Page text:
Adam Green ripped the pink leather jacket from his torso, tore it into strips and hurled them into the crowd, who grasped for it as though it were a piece of the true cross.
Adam Green + Straight ArrowsCity: Sydney, Australia
Venue: Oxford Arts Factory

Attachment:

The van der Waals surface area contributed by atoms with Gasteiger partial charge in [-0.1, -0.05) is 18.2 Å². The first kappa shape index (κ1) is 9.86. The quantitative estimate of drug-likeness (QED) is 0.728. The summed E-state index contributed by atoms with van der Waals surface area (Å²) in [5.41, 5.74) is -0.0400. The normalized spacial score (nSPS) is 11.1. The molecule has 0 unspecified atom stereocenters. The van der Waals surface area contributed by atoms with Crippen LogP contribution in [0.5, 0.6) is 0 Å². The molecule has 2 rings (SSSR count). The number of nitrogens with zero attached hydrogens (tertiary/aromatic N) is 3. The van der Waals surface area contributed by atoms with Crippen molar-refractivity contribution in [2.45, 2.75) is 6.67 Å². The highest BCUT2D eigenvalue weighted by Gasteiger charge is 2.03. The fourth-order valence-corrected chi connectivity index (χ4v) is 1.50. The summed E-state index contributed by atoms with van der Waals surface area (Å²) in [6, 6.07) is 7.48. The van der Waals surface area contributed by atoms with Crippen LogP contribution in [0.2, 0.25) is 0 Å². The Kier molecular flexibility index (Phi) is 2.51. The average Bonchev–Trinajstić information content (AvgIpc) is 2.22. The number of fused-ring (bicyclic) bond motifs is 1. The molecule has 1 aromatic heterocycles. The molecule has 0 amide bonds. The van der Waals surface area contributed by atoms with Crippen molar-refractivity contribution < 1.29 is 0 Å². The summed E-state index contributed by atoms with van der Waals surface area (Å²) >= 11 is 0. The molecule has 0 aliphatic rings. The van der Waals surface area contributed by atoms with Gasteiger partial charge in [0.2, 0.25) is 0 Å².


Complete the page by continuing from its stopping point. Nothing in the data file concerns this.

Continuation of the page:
We’d forced Grant to come out to this gig, and we're all dreading his reaction. He can normally be found listening to some banging tech-house, grooving to Roots Manuva, or head-banging to Tool, so we were all convinced that the twee filth that Adam Green does so well would go down like the Hindenburg. But from the moment Green sprang onto the stage, shirtless but for a hot pink leather jacket, we knew this show was going to be special. It all began earlier in the evening as we lined up on Oxford Street, looking slightly out of place amongst all the hipster kids. After suffering through the seemingly endless rigmarole required to get into the Oxford Arts Factory, we entered to find a surprisingly small crowd politely watching local support act Straight Arrows. I say politely, because although the group has a number of highly promising elements, the overall effect is less than the sum of its parts. Maybe it’s because they fly from killer pop hooks to spending an entire five minutes jamming on a single chord, or maybe its because half the band looks like they should be teaching your younger brother’s history class during the day, and the other half looks like they should be attending it. Although I was unaware of it at the time, Straight Arrows are something of a Sydney indie supergroup, a malaise that makes itself apparent in the overall effect of their show; too many cooks and all that. Having said that, there was more than enough to keep me interested during their set, whetting my appetite for the main event. Green exploded onto the stage like a man possessed by the slightly more epileptic ghost of Ian Curtis and the latter-day (sequinned) spirit of Elvis. He gyrated around the stage like nobody’s business, pouting and making druggy eyes at the ladiez, and then launched into the hurricane of “Emily”. Although I was enjoying the spectacle immensely I was slightly worried about Grant, and so my eyes darted nervously over to his section of the dance floor. To my utter surprise and vicarious delight he was dancing his little heart out, seemingly oblivious to the fact that Green was performing what Grant usually refers to as “fluffy music.” It didn’t seem to matter how diffuse the energy that Green was throwing at the audience was, there was just so much of it that you couldn’t help but be hit square in the face by a sticky glob of it. And if his lyrics are anything to go by, this is a metaphor that Green would not be entirely uncomfortable with. Filthy lyrics and single entendre are Green’s stock-in-trade, and he maximises their impact by singing them with treacly sweet sincerity. Case in point: When he sings, “She was a man with herpes,” you actually feel for that hermaphrodite with an STD, which I think you’ll agree is no mean feat. And this brings me to what I feel is the utter genius of Adam Green, which is his astounding ability to wrench meaning and heartbreaking emotion from such utter nonsense. Mostly he achieves this by starting with a plausible assertion, then slowly unravelling it around a series of increasingly bizarre yet relevant scenarios. Consider the following lyrics from perhaps his most celebrated track, “Jessica”: "Jessica Simpson, where has your love gone? / It’s not in your music, no." So Jessica Simpson is a vapid media whore with not an ounce of true emotion in her music. Fair enough, I think we can all agree. However: "You need a vacation to wake up the cavemen and take them to Mexico" is a bit weird, no? And yet somehow you feel Green’s pity for this caricature of a human being, and for the predicament that she and artists like her leave us in as a society. Which is all neatly summarised in the following lines: "Jessica, Jessica Simpson, you’ve got it all wrong: your fraudulent smile, the way that you faked it the day that you died." Somehow it all makes perfect sense to me, and is set to some of the loveliest, almost nostalgic melodies to come out of the modern era. All night I found myself comparing this show, with it’s almost-full crowd of enthusiastic supporters, to the Kimya Dawson show I saw earlier this year which was also packed to the rafters, and Green came out streets ahead. Where Dawson (Green’s former partner in the Moldy Peaches) had been staid, with half-clever lyrics sung flatly over what seems like the same tune for hours on end, Green was dynamic and enthralling, careening drunkenly from one end of the stage to the other. Dawson sat on a chair and strummed drably for the entire show; Green ripped the pink leather jacket from his torso, tore it into strips and hurled them into the crowd, who grasped for it as though it were a piece of the true cross. So I snuck a look back over to Grant, only to find he hadn’t stopped dancing for the entire show. It was impossible not to, Green is just irrepressible. In fact there was not a single dissenter amongst our gang of five; all were in agreement that this had been one of the gigs of the year, regardless of what any of us had thought of his music before the show. I had to be at work at 9am the next day, but was too excited for such banalities as home and sleep. So we crossed the road to a dank bar, played Guns N’Roses on the jukebox, and drank into the wee hours until the crushing reality could be held at bay no longer.